Abstract

Geophysical data from closely spaced ship tracks in the central Gulf of California delineate tectonic features associated with the Pacific–North America plate boundary.

Three en echelon fracture zones extend southeast from Delfín Basin through Salsipuedes Channel to the northern part of San Pedro Martir Basin, southwest from the southern part of San Pedro Martir Basin to the northeastern flank of Guaymas Basin, and southeast from Guaymas Basin. Large magnetic anomalies and abundant volcanism are associated with segments of these faults. The faults are interpreted to represent a transform fault zone here designated as the “Guaymas fault zone.”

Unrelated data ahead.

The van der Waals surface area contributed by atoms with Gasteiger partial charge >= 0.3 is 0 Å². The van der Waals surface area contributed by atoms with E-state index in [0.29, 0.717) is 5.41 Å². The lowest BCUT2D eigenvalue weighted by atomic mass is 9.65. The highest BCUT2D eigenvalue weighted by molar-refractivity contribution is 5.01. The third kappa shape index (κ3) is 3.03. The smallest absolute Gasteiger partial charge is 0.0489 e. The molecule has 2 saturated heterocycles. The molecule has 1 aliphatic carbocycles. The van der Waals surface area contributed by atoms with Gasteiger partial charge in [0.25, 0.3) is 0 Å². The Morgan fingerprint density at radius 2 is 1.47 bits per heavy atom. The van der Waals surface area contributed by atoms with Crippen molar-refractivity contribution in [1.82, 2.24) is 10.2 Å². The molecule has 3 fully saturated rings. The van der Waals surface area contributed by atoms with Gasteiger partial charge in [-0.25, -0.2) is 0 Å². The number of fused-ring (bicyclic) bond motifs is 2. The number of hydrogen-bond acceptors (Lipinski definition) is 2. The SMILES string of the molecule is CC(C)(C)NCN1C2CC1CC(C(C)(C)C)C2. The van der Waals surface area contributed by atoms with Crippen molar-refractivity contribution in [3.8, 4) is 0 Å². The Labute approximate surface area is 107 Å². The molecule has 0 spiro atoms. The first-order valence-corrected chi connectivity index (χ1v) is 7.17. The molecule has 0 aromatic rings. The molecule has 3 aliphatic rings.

Active spreading is taking place within the Guaymas and possibly the San Pedro Martir Basins, although patterns of sediment distribution within these basins preclude a model of simple stationary positions of active spreading centers for more than a few tens of thousands of years at a time.

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